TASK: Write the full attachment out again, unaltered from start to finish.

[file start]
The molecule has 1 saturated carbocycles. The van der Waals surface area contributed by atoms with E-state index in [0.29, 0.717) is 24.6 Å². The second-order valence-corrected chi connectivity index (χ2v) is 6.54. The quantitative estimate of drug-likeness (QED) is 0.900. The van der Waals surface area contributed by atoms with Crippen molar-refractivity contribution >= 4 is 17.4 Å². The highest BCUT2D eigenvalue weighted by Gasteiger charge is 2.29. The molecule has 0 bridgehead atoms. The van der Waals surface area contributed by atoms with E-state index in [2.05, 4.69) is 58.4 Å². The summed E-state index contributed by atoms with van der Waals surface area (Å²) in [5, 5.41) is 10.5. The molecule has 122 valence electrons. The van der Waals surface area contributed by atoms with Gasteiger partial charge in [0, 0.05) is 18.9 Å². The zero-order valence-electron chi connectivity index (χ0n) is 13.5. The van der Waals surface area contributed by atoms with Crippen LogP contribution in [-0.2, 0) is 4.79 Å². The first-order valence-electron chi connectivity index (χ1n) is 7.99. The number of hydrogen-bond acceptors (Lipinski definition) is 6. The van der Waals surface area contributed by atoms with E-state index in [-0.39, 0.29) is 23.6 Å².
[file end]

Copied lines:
The molecule has 1 saturated carbocycles. The van der Waals surface area contributed by atoms with E-state index in [0.29, 0.717) is 24.6 Å². The second-order valence-corrected chi connectivity index (χ2v) is 6.54. The quantitative estimate of drug-likeness (QED) is 0.900. The van der Waals surface area contributed by atoms with Crippen molar-refractivity contribution >= 4 is 17.4 Å². The highest BCUT2D eigenvalue weighted by Gasteiger charge is 2.29. The molecule has 0 bridgehead atoms. The van der Waals surface area contributed by atoms with E-state index in [2.05, 4.69) is 58.4 Å². The summed E-state index contributed by atoms with van der Waals surface area (Å²) in [5, 5.41) is 10.5. The molecule has 122 valence electrons. The van der Waals surface area contributed by atoms with Gasteiger partial charge in [0, 0.05) is 18.9 Å². The zero-order valence-electron chi connectivity index (χ0n) is 13.5. The van der Waals surface area contributed by atoms with Crippen LogP contribution in [-0.2, 0) is 4.79 Å². The first-order valence-electron chi connectivity index (χ1n) is 7.99. The number of hydrogen-bond acceptors (Lipinski definition) is 6. The van der Waals surface area contributed by atoms with E-state index in [-0.39, 0.29) is 23.6 Å².